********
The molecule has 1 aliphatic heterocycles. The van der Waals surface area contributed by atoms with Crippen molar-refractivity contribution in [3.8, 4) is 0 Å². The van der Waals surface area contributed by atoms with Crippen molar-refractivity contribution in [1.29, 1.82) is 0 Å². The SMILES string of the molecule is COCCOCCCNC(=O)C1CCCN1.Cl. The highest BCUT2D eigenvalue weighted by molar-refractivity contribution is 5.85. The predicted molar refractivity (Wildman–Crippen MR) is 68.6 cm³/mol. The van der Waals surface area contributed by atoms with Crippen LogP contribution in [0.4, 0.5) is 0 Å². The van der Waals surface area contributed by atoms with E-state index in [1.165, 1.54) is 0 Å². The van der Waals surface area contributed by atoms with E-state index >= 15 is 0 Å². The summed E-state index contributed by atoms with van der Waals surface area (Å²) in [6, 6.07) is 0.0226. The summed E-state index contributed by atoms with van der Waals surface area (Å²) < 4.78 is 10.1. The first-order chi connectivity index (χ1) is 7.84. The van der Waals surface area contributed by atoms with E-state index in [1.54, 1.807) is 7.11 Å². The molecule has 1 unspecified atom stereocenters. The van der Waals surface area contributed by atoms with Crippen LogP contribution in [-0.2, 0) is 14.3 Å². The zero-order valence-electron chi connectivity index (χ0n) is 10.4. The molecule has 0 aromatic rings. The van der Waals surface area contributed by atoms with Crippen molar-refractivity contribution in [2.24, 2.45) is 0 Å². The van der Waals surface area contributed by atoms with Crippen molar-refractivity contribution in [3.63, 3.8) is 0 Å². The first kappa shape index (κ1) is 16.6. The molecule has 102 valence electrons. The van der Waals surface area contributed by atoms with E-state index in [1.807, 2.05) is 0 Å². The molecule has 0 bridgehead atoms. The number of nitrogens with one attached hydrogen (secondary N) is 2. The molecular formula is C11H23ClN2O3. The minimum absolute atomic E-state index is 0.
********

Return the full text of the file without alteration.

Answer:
The molecule has 1 aliphatic heterocycles. The van der Waals surface area contributed by atoms with Crippen molar-refractivity contribution in [3.8, 4) is 0 Å². The van der Waals surface area contributed by atoms with Crippen molar-refractivity contribution in [1.29, 1.82) is 0 Å². The SMILES string of the molecule is COCCOCCCNC(=O)C1CCCN1.Cl. The highest BCUT2D eigenvalue weighted by molar-refractivity contribution is 5.85. The predicted molar refractivity (Wildman–Crippen MR) is 68.6 cm³/mol. The van der Waals surface area contributed by atoms with Crippen LogP contribution in [0.4, 0.5) is 0 Å². The van der Waals surface area contributed by atoms with E-state index in [1.165, 1.54) is 0 Å². The van der Waals surface area contributed by atoms with E-state index >= 15 is 0 Å². The summed E-state index contributed by atoms with van der Waals surface area (Å²) in [6, 6.07) is 0.0226. The summed E-state index contributed by atoms with van der Waals surface area (Å²) < 4.78 is 10.1. The first-order chi connectivity index (χ1) is 7.84. The van der Waals surface area contributed by atoms with E-state index in [1.54, 1.807) is 7.11 Å². The molecule has 1 unspecified atom stereocenters. The van der Waals surface area contributed by atoms with Crippen LogP contribution in [-0.2, 0) is 14.3 Å². The zero-order valence-electron chi connectivity index (χ0n) is 10.4. The molecule has 0 aromatic rings. The van der Waals surface area contributed by atoms with Crippen molar-refractivity contribution in [2.24, 2.45) is 0 Å². The van der Waals surface area contributed by atoms with Crippen molar-refractivity contribution in [3.63, 3.8) is 0 Å². The first kappa shape index (κ1) is 16.6. The molecule has 102 valence electrons. The van der Waals surface area contributed by atoms with E-state index in [1.807, 2.05) is 0 Å². The molecule has 0 bridgehead atoms. The number of nitrogens with one attached hydrogen (secondary N) is 2. The molecular formula is C11H23ClN2O3. The minimum absolute atomic E-state index is 0.